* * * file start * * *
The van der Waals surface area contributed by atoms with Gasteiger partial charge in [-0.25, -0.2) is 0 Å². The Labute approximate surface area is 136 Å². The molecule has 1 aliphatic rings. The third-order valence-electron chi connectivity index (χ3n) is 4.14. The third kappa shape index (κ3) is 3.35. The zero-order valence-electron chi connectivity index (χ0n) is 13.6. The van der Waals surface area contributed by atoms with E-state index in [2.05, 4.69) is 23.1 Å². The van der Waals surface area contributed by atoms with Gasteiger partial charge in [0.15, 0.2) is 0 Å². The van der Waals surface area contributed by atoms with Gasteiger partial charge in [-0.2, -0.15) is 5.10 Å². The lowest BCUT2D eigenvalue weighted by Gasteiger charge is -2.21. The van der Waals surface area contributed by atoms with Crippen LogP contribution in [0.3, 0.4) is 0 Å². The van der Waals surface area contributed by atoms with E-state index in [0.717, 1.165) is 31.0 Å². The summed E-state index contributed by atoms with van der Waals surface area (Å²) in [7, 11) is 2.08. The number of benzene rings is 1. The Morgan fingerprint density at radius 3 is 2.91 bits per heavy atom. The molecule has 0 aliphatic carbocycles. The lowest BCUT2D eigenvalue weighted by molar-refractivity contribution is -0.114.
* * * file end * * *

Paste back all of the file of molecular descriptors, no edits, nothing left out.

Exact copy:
The van der Waals surface area contributed by atoms with Gasteiger partial charge in [-0.25, -0.2) is 0 Å². The Labute approximate surface area is 136 Å². The molecule has 1 aliphatic rings. The third-order valence-electron chi connectivity index (χ3n) is 4.14. The third kappa shape index (κ3) is 3.35. The zero-order valence-electron chi connectivity index (χ0n) is 13.6. The van der Waals surface area contributed by atoms with E-state index in [2.05, 4.69) is 23.1 Å². The van der Waals surface area contributed by atoms with Gasteiger partial charge in [0.15, 0.2) is 0 Å². The van der Waals surface area contributed by atoms with Gasteiger partial charge in [-0.2, -0.15) is 5.10 Å². The lowest BCUT2D eigenvalue weighted by Gasteiger charge is -2.21. The van der Waals surface area contributed by atoms with Crippen LogP contribution in [0.3, 0.4) is 0 Å². The van der Waals surface area contributed by atoms with E-state index in [0.717, 1.165) is 31.0 Å². The summed E-state index contributed by atoms with van der Waals surface area (Å²) in [7, 11) is 2.08. The number of benzene rings is 1. The Morgan fingerprint density at radius 3 is 2.91 bits per heavy atom. The molecule has 0 aliphatic carbocycles. The lowest BCUT2D eigenvalue weighted by molar-refractivity contribution is -0.114.